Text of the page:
I too have dealt with colorism from my own family being half Indian and half white, especially regarding my curly hair.  I was born in Singapore, with thick curly hair. The humidity of Singapore fluffed up my baby hair into its coily curls, which you can see now in my baby pictures. But before elementary school, we moved to China, where the air is quite dry. I then started having to take care of my unruly hair from a young age; the only problem was that I didn’t know how. My mother never taught me how to take care of my hair. She would tell me to yank a brush through my wet hair, ruining my curls, and to put smoothing serums on it. For years and years, I was under the impression I had lost my baby curls, and I simply had ugly, frizzy hair. Only recently have I discovered that I still have that coily, curly hair. In the past couple months I have discovered that many Indian and South Asian girls have gone through the same thing. It is estimated that around 50-60 percent of the Indian population has curly or wavy hair, even though straight hair is the most popular beauty standard. Many of these South Asian girls go through similar journeys to mine to reach this beauty norm. 

   The media further emphasizes Eurocentric beauty standards in Asian countries. Many high profile celebrities across Asia profit off the widespread colorism to gain fame and profit. Two prominent examples include Bollywood stars Priyanka Chopra and Sonam Kapoor, whose careers were not only possible because of colorism in the media industry, but also by being brand ambassadors for different skin-whitening creams. Many singers and dancers in industries like K-pop have been quite open with displaying the whitewashing that occurs in their industry. Many of these celebrities are often performing and seen publicly with layers of white makeup. The photos of these people with their naturally darker skin are often rare and hidden from the public eye.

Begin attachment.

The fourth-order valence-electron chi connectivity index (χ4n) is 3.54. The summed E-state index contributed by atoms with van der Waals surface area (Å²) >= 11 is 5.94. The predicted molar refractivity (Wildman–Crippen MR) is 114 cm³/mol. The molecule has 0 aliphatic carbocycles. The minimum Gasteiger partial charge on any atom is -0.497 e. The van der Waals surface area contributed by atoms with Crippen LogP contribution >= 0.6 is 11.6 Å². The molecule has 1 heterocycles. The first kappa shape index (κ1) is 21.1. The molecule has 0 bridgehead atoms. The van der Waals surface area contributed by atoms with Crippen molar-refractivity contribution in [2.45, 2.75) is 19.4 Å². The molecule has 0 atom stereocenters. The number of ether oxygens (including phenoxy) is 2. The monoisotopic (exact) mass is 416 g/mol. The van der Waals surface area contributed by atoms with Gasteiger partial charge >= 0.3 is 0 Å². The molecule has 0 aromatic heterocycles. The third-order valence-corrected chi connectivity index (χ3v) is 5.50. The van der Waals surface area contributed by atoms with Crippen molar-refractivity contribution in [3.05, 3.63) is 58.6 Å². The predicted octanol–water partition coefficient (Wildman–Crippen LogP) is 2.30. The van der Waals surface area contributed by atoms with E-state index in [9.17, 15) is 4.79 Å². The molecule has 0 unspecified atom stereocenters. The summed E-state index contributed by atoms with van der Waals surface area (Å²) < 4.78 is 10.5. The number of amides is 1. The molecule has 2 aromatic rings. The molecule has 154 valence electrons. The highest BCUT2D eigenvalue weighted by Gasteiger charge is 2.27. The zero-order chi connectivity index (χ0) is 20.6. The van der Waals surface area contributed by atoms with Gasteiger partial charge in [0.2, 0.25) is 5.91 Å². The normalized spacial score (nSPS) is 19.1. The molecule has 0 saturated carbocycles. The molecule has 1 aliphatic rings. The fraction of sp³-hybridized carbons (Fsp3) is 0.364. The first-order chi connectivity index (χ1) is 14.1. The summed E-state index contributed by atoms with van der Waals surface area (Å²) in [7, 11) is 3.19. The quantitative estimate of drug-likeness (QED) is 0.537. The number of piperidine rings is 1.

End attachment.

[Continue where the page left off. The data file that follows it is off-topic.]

Not only are these harmful products and ideas broadcasted by celebrities and pop culture, but they’re also shown in movies and television shows. When watching Korean and Chinese dramas, I was shocked at how blatantly these dangerous products were discussed. Characters meant to be the “good guy” were played by actors with fair skin, whereas characters that were seen as the “bad guy” or unpopular were often portrayed by people with tan skin (sometimes actors with dark makeup on). 

   For instance, in the Chinese web series “A Little Thing Called First Love,” the main character goes through a transformation from the “ugly swan” into the beautiful girl. For her original look, the actress wore darker makeup and teased and curled her hair. Later on in the show, skin bleaching creams were brought up many times and the idea of getting a tan was deemed to be dirty and wrong.

   This blatant colorism that is demonstrated by the media and by pop culture icons is shown in more ancient art as well. In a majority of the drama/opera plays in China, actors often wear heavy white makeup or white masks. But as Cheng explained, the color of one’s face or mask can also go the other way. 

   “The darker you are, if you have a black mask you are the bad guy… If you have a white mask you’re the good guy,” Cheng said.

   It is clear that the Asian community as a whole has much to work on in overcoming colorism and its dangerous effects on our societies. We must root out the systemic white supremacy that is ingrained in our cultures and find more appreciation for our natural beauty.